Perhaps it was losing the opening match of the season to Manchester United, or maybe it has been the controversy freely flowing at Stamford Bridge, but for a team that is unbeaten in their last 10 Premier League matches, Spurs have been getting precious little attention so far.
Granted five of the 10 matches have been drawn, but there has been ample evidence – a 4-1 shellacking of Manchester City a prime example – that an on form Spurs are capable of beating any team in the Premier League, and with Chelsea’s recent struggles, a top-four finish looks to be up for grabs.
But there again, predictions of a top-four finish for Spurs have been as common as the flu over the last six seasons, and all too often the team has floundered down the stretch.
There was a fourth place finish at the expense of Manchester City in 2010. and it resulted in top flight European competition returning to White Hart Lane for the first time since 1962. Two years later, fourth was again secured, but Chelsea backdoored the Champions League after qualifying as unlikely winners.
But more times than not Champions League dreams have turned into Europa League reality. But maybe, just maybe this season might be the one when Spurs deliver over a full season rather than just part of it.
The goal scoring fortunes of Harry Kane generate the greatest discourse, but a credible case can be made that Spurs’ relative success so far has been down to how well they have done at the other end of the pitch. The last two Premier League seasons, Spurs have conceded over 50 goals – 51 in 2013-14 and 53 last season. So far, in 11 games this season, Spurs have allowed just nine goals – a number only bettered by Manchester United and Arsenal.
Then there is the faith manager Mauricio Pochettino is placing in younger players. According to a recent post from CIES Football Observatory, Spurs are fielding the league’s youngest lineup, with an average age of 24.7 years of age, and it is by design rather than a desperate throw of the dice.
Pochettino has his side playing high-energy soccer and fitness and mobility is a necessity. But over the next five weeks, the depth of Pochettino’s squad will be given a rigorous test. There are three Europa League matches, starting with Anderlecht at White Hart Lane on Thursday. On Saturday, Spurs need to travel just a short distance to play Arsenal in the North London derby followed by home games against two other London rivals, West Ham and Chelsea.
As important as these games are, there is another date, Dec. 8, ringed on the calendars of Spurs’ fans. That’s the day that Spurs hope to have their revised plans for a new 61,000-seat stadium come before the Planning Sub Committee of the London Borough of Haringey.
With a present cap of just 36,000 spectators, Spurs are ill-equipped to match the revenue generation enjoyed by the likes of Manchester United and Arsenal, and the White Hart Lane replace/retrofit/move saga has been a long-running tale of plans, revised plans and even more revised plans. But finally it looks like the latest version is going to be given the green light by the authorities. The current plan has a stadium opening date of 2018, with Spurs having to ground share during the 2017-18 season. The current estimated cost is over $616 million which puts it in the same “ballpark” as Emirates Stadium, home of Arsenal that opened in 2006.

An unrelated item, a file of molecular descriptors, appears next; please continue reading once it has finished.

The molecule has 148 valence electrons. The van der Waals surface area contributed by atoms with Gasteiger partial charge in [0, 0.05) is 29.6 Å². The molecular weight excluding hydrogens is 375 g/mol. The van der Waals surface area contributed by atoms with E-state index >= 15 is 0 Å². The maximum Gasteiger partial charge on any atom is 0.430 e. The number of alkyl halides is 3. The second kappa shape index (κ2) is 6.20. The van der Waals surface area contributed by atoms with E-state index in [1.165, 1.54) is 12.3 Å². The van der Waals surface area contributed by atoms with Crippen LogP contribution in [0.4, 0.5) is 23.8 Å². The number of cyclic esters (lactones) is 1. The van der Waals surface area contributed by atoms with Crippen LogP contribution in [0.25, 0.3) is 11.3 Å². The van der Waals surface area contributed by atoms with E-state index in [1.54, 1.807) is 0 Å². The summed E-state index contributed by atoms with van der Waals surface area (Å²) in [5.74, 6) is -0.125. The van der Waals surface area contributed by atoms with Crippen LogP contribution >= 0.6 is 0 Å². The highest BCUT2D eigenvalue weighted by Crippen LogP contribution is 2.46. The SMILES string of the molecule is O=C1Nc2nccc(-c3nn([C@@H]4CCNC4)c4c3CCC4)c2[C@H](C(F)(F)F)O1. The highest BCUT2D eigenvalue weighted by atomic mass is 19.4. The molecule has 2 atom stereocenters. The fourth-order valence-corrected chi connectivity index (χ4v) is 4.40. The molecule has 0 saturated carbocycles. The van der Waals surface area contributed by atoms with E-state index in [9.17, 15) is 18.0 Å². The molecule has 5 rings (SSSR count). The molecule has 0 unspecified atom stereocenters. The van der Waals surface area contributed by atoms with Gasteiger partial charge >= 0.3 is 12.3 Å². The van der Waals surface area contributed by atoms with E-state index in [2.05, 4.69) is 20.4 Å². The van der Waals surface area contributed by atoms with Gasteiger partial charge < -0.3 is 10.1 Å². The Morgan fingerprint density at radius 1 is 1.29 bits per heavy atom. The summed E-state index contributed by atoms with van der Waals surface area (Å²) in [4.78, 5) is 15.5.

The Spurs financing model is not substantially different to that employed a decade or so ago by their greatest and bitterest rivals – the sale of naming rights, some portion financed by property development, and bank financing picking up the rest. Given Arsenal’s experience in navigating the high-wire act of stadium development, it is easy to draw the conclusion that Spurs’ experience will be analogous.
Chairman Daniel Levy’s assurances that the stadium development won’t impact on Spurs’ ability to buy players echoes statements from senior Arsenal figures over the last dozen years. Some people point to the escalation of television rights-fees since Arsenal embarked on the Emirates as a buffer now available to Spurs, as well as a benefit of lower borrowing costs. Both certainly offer Spurs a leg up in terms of managing the risk, but there is another significant difference.
Prior to the development of the Emirates Stadium, Arsenal was not a selling club. They quickly became one with the likes of Patrick Vieira, Thierry Henry, Cesc Fabregas, Robin van Persie, Kolo Toure, Emmanuel Adebayor and Samir Nasri all leaving, most for large fees and seemingly greener pastures. Arsenal dropped from perennial contenders for silverware to a team that targeted Champions League qualification.
On the other hand Spurs have been a selling club for some time. Michael Carrick, Dimitar Berbatov, Luka Modric and Gareth Bale come readily to mind. A look at Spurs financials for the five years to 2014 tells the tale. Over that time Spurs generated a before tax profit of $108 million; during the same spell the profit from selling players was $251 million.
In other words, if Spurs had not sold players, their cumulative pre-tax loss would have been $143 million. It could be argued that Spurs did recycle some of that profit by bringing in new recruits. Nonetheless, Spurs is the only Premier League team that has generated a positive net transfer spend over the last five seasons – $55 million.
How Spurs navigate the treacherous financial waters over the next decade and how much on-field success can be achieved will be one on the most interesting Premier League stories of the next 10 years.
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